Explaining the Paradox of Economic Nationalism and Pacifist Free-Trade Ideology Coexisting in Keynes’s Thinking on the International Economy

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  • ジョン・メイナード・ケインズの国際経済思想
  • ジョン・メイナード・ケインズの国際経済思想 : 経済的ナショナリズムと自由貿易主義国際平和論との相克
  • ジョン ・ メイナード ・ ケインズ ノ コクサイ ケイザイ シソウ : ケイザイテキ ナショナリズム ト ジユウ ボウエキ シュギ コクサイ ヘイワロン ト ノ ソウコク
  • 経済的ナショナリズムと自由貿易主義国際平和論との相克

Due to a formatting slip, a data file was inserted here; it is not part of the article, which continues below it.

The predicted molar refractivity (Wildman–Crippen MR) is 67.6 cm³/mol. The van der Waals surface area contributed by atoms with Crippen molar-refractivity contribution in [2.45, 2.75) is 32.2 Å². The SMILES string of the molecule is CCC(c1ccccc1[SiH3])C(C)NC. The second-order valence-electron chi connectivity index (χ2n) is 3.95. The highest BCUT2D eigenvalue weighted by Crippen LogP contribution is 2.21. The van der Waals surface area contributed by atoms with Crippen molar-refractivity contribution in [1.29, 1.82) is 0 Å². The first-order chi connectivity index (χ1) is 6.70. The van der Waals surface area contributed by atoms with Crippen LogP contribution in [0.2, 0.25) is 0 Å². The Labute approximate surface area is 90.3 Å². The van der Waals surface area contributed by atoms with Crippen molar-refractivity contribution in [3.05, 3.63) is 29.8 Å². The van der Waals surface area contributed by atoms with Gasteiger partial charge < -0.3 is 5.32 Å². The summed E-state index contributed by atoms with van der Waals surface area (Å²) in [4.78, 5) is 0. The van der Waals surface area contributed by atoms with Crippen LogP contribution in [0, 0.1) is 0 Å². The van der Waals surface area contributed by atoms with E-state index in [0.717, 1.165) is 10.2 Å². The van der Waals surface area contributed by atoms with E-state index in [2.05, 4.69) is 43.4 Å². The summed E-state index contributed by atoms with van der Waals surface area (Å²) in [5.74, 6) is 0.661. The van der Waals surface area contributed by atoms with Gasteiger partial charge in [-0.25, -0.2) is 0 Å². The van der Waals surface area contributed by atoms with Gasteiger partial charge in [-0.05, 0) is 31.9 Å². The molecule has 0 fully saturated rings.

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John Maynard Keynes is known to have frequently changed his opinion on free trade and protection. There have been two contrasting interpretations of Keynes’s thought on the external economic policy, with one considering him essentially a free trader and the other finding him a protectionist. This article elucidates an original coherent explanation for Keynes’s ambiguous thinking on Britain’s external economic policy by observing the contradictory coexistence of economic nationalism and pacifist free-trade ideology among the New Liberals (left-leaning Liberals), of whom he was one. Since the 19th century, Britain had a peculiar political tradition in that the proposal of a protectionist policy almost entirely came from the political right, whereas the political left monolithically supported unconditional free trade under the influence of Richard Cobden’s idealistic internationalism. New Liberals, such as J.A. Hobson and Keynes, were sympathetic to the vision of a balanced national economy in which the manufacturing, rather than the financial sector, played a central role. In this sense, New Liberals had much in common with the historical economists, such as William Cunningham and William Ashley, who supported the Conservative Party’s protectionist campaign. Both Hobson’s theory of underconsumption and Keynes’s theory of effective demand emphasized the importance of domestic, rather than foreign markets. This meant that the New Liberals’ economic thinking was essentially more congruent with a protectionist policy to safeguard domestic manufacturing industries than free trade. Nevertheless, the New Liberals found it extremely difficult to support a protectionist policy because of protectionism’s strong association with right-wing politics in Britain and its incommensurability with their belief in a pacifist free-trade ideology. This dilemma formed the backdrop of Keynes’s allegedly inconsistent attitudes on the external economic policy of his time. JEL classification numbers: B10, B20, B27.


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